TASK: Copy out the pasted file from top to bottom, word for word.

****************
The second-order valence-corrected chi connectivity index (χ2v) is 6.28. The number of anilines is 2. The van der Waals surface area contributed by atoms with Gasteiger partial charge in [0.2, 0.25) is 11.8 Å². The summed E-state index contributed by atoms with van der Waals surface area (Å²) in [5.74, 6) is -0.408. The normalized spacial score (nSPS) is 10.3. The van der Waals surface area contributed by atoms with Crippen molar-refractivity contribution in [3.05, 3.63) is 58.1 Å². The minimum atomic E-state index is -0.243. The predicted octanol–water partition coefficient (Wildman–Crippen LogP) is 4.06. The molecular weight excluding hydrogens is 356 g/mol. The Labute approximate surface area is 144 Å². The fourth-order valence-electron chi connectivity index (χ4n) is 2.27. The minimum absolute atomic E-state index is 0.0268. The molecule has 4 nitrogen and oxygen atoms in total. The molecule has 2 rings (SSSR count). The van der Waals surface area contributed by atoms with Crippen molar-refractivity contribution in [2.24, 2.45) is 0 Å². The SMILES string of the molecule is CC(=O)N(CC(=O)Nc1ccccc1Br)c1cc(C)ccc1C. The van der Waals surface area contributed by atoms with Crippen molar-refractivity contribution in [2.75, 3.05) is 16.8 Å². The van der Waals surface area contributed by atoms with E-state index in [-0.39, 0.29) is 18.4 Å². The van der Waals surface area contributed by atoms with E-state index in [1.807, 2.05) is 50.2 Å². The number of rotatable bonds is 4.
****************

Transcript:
The second-order valence-corrected chi connectivity index (χ2v) is 6.28. The number of anilines is 2. The van der Waals surface area contributed by atoms with Gasteiger partial charge in [0.2, 0.25) is 11.8 Å². The summed E-state index contributed by atoms with van der Waals surface area (Å²) in [5.74, 6) is -0.408. The normalized spacial score (nSPS) is 10.3. The van der Waals surface area contributed by atoms with Crippen molar-refractivity contribution in [3.05, 3.63) is 58.1 Å². The minimum atomic E-state index is -0.243. The predicted octanol–water partition coefficient (Wildman–Crippen LogP) is 4.06. The molecular weight excluding hydrogens is 356 g/mol. The Labute approximate surface area is 144 Å². The fourth-order valence-electron chi connectivity index (χ4n) is 2.27. The minimum absolute atomic E-state index is 0.0268. The molecule has 4 nitrogen and oxygen atoms in total. The molecule has 2 rings (SSSR count). The van der Waals surface area contributed by atoms with Crippen molar-refractivity contribution in [2.24, 2.45) is 0 Å². The SMILES string of the molecule is CC(=O)N(CC(=O)Nc1ccccc1Br)c1cc(C)ccc1C. The van der Waals surface area contributed by atoms with Crippen molar-refractivity contribution in [2.75, 3.05) is 16.8 Å². The van der Waals surface area contributed by atoms with E-state index in [-0.39, 0.29) is 18.4 Å². The van der Waals surface area contributed by atoms with E-state index in [1.807, 2.05) is 50.2 Å². The number of rotatable bonds is 4.